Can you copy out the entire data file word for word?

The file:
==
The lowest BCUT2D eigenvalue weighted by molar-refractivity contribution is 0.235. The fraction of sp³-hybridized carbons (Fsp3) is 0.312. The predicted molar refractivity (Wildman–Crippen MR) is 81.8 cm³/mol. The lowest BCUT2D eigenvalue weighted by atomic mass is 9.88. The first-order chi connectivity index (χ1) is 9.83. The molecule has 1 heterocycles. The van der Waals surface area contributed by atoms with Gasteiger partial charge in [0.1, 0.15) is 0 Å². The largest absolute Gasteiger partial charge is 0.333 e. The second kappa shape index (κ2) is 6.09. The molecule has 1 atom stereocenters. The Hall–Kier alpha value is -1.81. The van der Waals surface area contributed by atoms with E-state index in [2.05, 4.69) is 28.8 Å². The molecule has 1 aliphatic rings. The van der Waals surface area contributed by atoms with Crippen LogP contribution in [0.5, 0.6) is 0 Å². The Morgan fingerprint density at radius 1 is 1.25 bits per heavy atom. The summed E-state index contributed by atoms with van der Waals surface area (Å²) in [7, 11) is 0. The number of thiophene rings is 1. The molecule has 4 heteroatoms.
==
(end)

The lowest BCUT2D eigenvalue weighted by molar-refractivity contribution is 0.235. The fraction of sp³-hybridized carbons (Fsp3) is 0.312. The predicted molar refractivity (Wildman–Crippen MR) is 81.8 cm³/mol. The lowest BCUT2D eigenvalue weighted by atomic mass is 9.88. The first-order chi connectivity index (χ1) is 9.83. The molecule has 1 heterocycles. The van der Waals surface area contributed by atoms with Gasteiger partial charge in [0.1, 0.15) is 0 Å². The largest absolute Gasteiger partial charge is 0.333 e. The second kappa shape index (κ2) is 6.09. The molecule has 1 atom stereocenters. The Hall–Kier alpha value is -1.81. The van der Waals surface area contributed by atoms with E-state index in [2.05, 4.69) is 28.8 Å². The molecule has 1 aliphatic rings. The van der Waals surface area contributed by atoms with Crippen LogP contribution in [0.5, 0.6) is 0 Å². The Morgan fingerprint density at radius 1 is 1.25 bits per heavy atom. The summed E-state index contributed by atoms with van der Waals surface area (Å²) in [7, 11) is 0. The number of thiophene rings is 1. The molecule has 4 heteroatoms.